Runner’s World lists a directory of stores that can assist runners in this process. Based on your test results, a store representative can recommend a specific brand and style of shoe for you.
Other Gear Needed
You should gather specific clothing for different kinds of weather for preventing cold, or get waterproof gear for rainy days. Even a GPS tracker or fitness watch will be helpful in tracking all the exercise you have ahead of you.
Remember, recording your mileage will be instrumental in gauging your progress and preparation. A little notebook or keeping notes on your Smartphone will help you as well.
If you are new to the sport of running, have no fear. You can train yourself and get to a marathon just as much as an experienced runner.
The difference in your preparation is your fitness level and training window. When you start running, you will be able to evaluate your fitness and what mileage you can log.
According to runningcompetitor.com, if you can only run eight miles or less for your longest run in a week, then your first goal should be a half-marathon, then the full marathon a few months later. You need time to train, strengthen, and get into tip-top shape for a run that is 26.2 miles.
If you’re not much of a runner and are new to the sport, then take time to put together a beginner plan to get you running every week.
Matt Fitzgerald at Women’s Running offers an excellent “From Couch to Marathon” training guide for beginners who want to get into the marathon game. This fitness plan provides precise training workouts broken down into five levels with a set goal at the end of each such as:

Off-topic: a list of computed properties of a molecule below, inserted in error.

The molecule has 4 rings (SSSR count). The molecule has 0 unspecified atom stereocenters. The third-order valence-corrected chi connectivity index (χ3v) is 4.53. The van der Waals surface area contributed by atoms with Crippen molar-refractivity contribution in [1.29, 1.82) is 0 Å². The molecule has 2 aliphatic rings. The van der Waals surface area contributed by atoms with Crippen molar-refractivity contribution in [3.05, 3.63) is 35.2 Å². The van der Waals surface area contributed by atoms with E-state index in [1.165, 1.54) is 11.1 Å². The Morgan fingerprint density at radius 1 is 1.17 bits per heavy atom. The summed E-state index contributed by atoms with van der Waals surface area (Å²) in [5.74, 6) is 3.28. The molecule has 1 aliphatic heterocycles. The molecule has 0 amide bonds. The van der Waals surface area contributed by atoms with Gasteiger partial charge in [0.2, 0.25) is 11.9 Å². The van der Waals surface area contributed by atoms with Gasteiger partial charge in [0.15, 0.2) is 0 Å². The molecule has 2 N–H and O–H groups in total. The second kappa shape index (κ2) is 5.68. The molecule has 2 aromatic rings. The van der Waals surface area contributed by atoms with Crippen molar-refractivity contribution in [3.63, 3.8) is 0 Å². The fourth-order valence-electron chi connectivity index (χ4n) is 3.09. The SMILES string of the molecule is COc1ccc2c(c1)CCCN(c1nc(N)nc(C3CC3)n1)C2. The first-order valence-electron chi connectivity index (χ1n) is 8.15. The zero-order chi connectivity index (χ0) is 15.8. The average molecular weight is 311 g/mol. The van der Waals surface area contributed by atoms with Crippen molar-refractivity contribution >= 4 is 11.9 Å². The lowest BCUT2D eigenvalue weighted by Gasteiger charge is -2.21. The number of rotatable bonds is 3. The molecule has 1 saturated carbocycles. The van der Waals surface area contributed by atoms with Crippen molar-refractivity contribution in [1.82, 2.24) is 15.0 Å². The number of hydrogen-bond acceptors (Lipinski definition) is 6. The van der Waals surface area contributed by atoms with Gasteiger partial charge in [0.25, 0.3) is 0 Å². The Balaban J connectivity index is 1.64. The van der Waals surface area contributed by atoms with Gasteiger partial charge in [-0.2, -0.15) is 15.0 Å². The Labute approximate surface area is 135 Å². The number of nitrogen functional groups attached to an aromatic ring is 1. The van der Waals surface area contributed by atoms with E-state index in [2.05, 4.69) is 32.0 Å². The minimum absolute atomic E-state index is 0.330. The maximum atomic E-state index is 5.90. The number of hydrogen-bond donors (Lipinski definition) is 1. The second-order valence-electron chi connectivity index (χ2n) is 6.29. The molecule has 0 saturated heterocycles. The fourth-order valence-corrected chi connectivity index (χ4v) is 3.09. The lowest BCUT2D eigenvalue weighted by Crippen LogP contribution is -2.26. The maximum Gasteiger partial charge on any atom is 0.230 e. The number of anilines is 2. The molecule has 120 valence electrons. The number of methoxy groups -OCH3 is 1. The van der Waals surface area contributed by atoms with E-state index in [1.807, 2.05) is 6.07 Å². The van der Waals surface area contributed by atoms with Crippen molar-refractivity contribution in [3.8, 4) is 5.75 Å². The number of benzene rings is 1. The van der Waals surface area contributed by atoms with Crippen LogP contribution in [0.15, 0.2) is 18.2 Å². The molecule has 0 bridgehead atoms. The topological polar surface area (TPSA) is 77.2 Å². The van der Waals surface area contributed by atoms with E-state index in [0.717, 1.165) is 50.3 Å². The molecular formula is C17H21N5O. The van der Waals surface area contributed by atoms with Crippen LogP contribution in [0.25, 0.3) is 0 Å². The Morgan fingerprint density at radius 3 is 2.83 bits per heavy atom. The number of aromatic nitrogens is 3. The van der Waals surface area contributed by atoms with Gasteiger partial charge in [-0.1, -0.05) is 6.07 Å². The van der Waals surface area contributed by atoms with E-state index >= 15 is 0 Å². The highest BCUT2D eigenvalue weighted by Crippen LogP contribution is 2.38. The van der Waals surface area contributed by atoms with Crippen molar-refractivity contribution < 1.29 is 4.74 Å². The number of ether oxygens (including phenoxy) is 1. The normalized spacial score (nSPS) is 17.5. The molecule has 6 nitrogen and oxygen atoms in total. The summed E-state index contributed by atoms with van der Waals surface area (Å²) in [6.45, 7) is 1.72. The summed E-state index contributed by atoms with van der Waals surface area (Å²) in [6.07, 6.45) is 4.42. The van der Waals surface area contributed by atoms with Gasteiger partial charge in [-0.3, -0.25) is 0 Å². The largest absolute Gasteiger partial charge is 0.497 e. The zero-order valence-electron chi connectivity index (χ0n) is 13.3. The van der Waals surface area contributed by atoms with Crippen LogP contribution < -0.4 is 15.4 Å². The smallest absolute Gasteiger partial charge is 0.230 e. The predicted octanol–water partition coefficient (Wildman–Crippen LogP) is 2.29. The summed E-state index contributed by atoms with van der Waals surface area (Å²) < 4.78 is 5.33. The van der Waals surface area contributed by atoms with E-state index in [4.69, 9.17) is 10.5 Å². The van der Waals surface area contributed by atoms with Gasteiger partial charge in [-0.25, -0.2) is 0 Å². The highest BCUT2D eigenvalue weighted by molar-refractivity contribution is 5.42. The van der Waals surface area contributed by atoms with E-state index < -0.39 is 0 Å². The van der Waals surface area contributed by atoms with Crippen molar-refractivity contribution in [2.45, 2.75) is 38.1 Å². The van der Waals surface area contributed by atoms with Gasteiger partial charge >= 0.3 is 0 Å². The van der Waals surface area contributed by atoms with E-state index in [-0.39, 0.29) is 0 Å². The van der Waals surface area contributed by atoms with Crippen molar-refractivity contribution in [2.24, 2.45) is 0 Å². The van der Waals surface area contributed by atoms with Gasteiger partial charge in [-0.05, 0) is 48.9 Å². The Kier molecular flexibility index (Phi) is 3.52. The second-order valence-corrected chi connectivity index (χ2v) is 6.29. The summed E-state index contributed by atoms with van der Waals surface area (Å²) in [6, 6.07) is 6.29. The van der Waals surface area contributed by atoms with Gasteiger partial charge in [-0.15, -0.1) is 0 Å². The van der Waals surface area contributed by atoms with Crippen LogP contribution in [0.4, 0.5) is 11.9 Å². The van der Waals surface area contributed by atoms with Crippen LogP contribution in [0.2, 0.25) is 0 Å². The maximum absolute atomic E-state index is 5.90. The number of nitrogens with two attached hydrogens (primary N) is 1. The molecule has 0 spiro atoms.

- Zero to 5K Training Plan
- 5K to 10K Training Plan
- 10K to Half Marathon Training Plan
- Half Marathon-to-Marathon Training Plan
You can print out the plans and follow them daily as a training regimen.
Men can also take this program and modify it based on their level of fitness. The first series “Zero to 5K Training Plan” segments training into intervals of walk/runs with free non-impact cardio training days with a 5K run as the goal at the end of the cycle.
Once you work your way up to the 5-10K plan, days are filled with more running workouts at different levels and so on throughout the series.
Once you start to get in shape as a runner, from there, you can start exploring different ways you like to run.
Do you enjoy running outside all the time, or on the treadmill, or both?
You may want to find some running buddies to tag along with as well and eventually join a running group. Groups are fun and help you to stay motivated, and sites like Meetup have marathon groups.
You will need to work your way up the marathon ladder one run at a time.
If you are hitting 8-10 miles per run, it’s possible to prepare for a marathon in 18-20 weeks. Runners at this level are already doing about 25-35 miles a week.
Matt Fitzgerald, at Women’s Running, also offers a training plan for more experienced runners to follow as well. Men can modify the program to fit their fitness needs. This training plan is 16-weeks for people that are already at optimum fitness and are intermediate runners.
If you are already an experienced runner that has never leaped into the marathon world, what are you waiting for?
You may be closer than you think. According to Running Competitor, most experienced level runners should be able to train for a marathon in 12-16 weeks. Runners at this level should perform long distance runs already at 12-15 miles and average about 40 miles a week.
Running Competitor suggests the following routine for the long runs for experienced runners during the last six weeks of training:
- 20 miles – easy pace
- 18 miles – first 14 miles at easy pace, last 4 miles at goal marathon pace
- 21 miles – easy pace
- 20 miles – first 15 miles at easy pace, last 5 miles at goal marathon pace
- 18 miles – first 10 miles at easy pace, last 8 miles at goal marathon pace
Can’t Prepare For A Marathon Sans Nutrition And Hydration
Running experts at Runner’s World recommend that you learn how to fuel up throughout your training. When you are performing long runs, you should bring along small and healthy carbohydrate snacks and a good sports drink for continued energy.